Four Considerations For Helping Women Build Retirement Plans
February 28, 2022
Blog Image


Statistically, women live longer. They’re also more likely to take breaks during working years to care for others. Should this change how they plan for retirement? The short answer is–yes.


Women may need a different plan to create a successful retirement. Why? Women often have gaps in outside work, creating periods when they are not contributing to an employer plan, such as a 401(k) and Social Security. They also may reduce work to help care for family members.

How can a financial professional help? Here are four important questions to consider before making annual recommendations to your female clients.

1. Does the plan allow the client to keep saving, whether or not they are working?

It is more likely that a woman will take time off during her working years. No work means no employer retirement plan. Here are some options:

  • Spousal IRA—If a spouse has earned income, the spouse can contribute to a spousal IRA. Currently, a backdoor Roth may be an option for those without other traditional IRA assets. Backdoor Roths could be eliminated by proposed legislation, so planning now could be key!
  • Additional savings—If retirement saving is the goal and there are other liquid assets, a tax-deferred annuity can add more savings than an IRA alone. But, like an IRA, there is a penalty for accessing the funds before age 59½. If volatility is a concern, some annuities offer cash accumulation optional protection.
  • Social Security boost—If there are not 35 years of earnings, the Social Security benefit can be affected. Remember, any income that replaces a zero or low-income year can help make up for breaks in work history. For some clients, adding guaranteed future income to the plan may complement their existing benefits.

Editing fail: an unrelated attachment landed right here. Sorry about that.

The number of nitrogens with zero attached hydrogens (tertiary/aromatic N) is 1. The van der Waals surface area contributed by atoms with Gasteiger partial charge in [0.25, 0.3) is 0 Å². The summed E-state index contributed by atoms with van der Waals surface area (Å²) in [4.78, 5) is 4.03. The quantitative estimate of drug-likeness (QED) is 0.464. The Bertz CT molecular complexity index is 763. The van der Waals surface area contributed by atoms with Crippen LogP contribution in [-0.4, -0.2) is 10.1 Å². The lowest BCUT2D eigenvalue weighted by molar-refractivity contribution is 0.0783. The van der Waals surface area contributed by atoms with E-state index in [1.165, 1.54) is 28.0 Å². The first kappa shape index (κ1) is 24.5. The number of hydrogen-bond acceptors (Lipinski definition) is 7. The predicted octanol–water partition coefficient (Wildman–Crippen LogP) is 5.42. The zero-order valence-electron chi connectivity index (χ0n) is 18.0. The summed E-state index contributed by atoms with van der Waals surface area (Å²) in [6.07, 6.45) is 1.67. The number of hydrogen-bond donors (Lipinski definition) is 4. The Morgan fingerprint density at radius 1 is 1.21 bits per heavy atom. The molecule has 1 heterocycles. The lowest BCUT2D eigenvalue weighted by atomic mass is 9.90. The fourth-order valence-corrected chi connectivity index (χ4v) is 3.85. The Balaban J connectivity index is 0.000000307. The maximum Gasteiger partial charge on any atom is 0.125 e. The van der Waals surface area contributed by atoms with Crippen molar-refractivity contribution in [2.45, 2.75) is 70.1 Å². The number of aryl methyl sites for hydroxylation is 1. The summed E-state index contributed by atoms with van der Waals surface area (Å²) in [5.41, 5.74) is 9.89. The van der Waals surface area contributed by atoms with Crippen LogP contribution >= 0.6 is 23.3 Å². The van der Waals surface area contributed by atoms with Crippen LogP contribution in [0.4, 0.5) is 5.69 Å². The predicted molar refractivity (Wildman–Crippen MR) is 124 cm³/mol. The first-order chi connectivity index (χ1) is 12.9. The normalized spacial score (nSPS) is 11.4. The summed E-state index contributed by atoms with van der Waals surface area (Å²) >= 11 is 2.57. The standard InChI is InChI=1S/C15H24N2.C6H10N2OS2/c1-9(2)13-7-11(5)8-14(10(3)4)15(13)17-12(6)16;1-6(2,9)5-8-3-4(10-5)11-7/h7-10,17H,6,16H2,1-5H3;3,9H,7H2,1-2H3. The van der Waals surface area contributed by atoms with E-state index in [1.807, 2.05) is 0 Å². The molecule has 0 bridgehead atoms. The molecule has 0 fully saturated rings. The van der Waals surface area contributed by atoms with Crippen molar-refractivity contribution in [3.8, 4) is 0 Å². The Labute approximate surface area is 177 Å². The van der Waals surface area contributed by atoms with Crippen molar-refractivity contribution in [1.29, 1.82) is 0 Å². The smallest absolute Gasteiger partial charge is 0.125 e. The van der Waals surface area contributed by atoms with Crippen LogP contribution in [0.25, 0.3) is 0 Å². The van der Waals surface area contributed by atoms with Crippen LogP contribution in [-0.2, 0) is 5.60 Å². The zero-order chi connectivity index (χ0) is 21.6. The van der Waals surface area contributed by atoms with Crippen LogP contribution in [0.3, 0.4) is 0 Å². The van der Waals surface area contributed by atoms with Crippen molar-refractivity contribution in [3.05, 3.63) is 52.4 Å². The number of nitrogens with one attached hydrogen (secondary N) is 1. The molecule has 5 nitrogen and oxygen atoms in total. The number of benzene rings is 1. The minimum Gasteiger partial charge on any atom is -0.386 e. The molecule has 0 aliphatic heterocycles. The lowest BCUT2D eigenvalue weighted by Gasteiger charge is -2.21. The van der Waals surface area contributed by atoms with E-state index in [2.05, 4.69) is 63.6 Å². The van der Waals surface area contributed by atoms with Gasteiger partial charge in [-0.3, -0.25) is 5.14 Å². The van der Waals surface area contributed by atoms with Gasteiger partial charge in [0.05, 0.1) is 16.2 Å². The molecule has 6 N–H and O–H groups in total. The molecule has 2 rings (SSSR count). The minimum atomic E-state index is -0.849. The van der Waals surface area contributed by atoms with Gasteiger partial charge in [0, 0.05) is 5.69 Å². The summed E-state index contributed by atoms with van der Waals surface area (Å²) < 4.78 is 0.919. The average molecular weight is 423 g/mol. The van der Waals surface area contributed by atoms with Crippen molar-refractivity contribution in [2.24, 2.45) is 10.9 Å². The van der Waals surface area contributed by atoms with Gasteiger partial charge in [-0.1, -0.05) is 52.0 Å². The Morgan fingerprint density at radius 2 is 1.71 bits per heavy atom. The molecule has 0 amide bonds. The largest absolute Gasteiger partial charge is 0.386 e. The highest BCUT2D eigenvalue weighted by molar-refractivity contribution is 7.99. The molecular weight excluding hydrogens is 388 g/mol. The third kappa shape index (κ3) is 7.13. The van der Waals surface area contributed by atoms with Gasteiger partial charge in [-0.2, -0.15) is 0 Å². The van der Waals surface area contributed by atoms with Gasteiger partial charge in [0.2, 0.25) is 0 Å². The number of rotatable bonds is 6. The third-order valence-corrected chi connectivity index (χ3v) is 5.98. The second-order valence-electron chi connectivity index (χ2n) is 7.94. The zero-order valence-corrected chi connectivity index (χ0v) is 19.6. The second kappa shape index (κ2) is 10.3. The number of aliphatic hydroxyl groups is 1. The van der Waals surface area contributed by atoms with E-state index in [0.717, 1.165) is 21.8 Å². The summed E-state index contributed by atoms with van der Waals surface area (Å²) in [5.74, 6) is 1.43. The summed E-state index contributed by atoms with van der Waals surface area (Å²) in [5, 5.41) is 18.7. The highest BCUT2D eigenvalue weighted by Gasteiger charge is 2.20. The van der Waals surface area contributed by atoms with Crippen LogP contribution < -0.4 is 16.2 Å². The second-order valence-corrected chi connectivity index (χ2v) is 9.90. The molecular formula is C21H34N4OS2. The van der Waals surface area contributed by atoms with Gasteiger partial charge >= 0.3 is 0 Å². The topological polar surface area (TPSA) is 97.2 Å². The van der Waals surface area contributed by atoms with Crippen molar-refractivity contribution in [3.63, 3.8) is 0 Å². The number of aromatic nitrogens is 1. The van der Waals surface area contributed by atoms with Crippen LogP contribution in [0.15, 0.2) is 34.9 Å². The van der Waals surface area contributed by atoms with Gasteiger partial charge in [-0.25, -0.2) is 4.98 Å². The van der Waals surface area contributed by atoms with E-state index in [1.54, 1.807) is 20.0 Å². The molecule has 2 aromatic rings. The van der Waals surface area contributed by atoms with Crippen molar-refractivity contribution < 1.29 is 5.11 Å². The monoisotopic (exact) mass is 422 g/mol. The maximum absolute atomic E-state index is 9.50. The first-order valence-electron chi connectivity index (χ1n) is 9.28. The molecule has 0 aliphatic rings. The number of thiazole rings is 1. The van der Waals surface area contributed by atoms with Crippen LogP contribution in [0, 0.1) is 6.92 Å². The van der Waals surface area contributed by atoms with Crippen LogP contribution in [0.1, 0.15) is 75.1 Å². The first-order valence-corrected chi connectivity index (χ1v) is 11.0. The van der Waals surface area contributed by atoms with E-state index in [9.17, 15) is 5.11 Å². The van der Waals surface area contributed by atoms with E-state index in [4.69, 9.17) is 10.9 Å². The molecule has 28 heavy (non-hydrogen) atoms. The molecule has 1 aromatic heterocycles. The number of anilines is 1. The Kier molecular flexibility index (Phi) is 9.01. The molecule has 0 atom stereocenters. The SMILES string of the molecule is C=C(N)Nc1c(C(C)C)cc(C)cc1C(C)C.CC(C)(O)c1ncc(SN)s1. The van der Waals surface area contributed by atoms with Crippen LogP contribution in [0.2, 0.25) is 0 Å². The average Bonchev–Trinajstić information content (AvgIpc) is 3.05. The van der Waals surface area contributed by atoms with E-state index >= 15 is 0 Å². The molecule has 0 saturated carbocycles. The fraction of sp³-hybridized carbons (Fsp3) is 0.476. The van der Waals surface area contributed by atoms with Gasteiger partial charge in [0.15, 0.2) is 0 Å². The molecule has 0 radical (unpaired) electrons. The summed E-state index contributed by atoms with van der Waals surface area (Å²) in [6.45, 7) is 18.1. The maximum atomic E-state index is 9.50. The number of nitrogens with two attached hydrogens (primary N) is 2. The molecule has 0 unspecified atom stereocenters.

2. Does the plan have a good longevity hedge?

Women tend to live longer. That means planning for a longer retirement. Waiting to claim Social Security retirement benefits can provide a higher cost-of-living adjustment (COLA) longevity hedge. But that means either working longer or creating a plan for a Social Security bridge. Here are some options for creating a Social Security bridge:

  • One claims strategy. If it is a couple, typically the person with the lower benefit might claim Social Security benefits, and the other person would delay. One Social Security benefit may provide the cash-flow needed for the bridge years. The higher Social Security benefit will go to the survivor of the two.
  • Payout annuity. A Period Certain payout annuity can provide income for the specific years. If nonqualified assets are used, the exclusion-ratio rules can provide tax-advantaged cash flow. There is a trade-off—the funds are no longer liquid. Be sure the client understands these limits.
  • Deferred annuity with optional income protection. Some deferred annuities offer additional benefits that protect income. The client might use the protected income benefit for a Social Security bridge, then stop or reduce those distributions when he or she claims Social Security. The remaining assets can provide a hedge for later-life income.

3. If your client is married filing jointly, does the plan address the widow/widower expenses?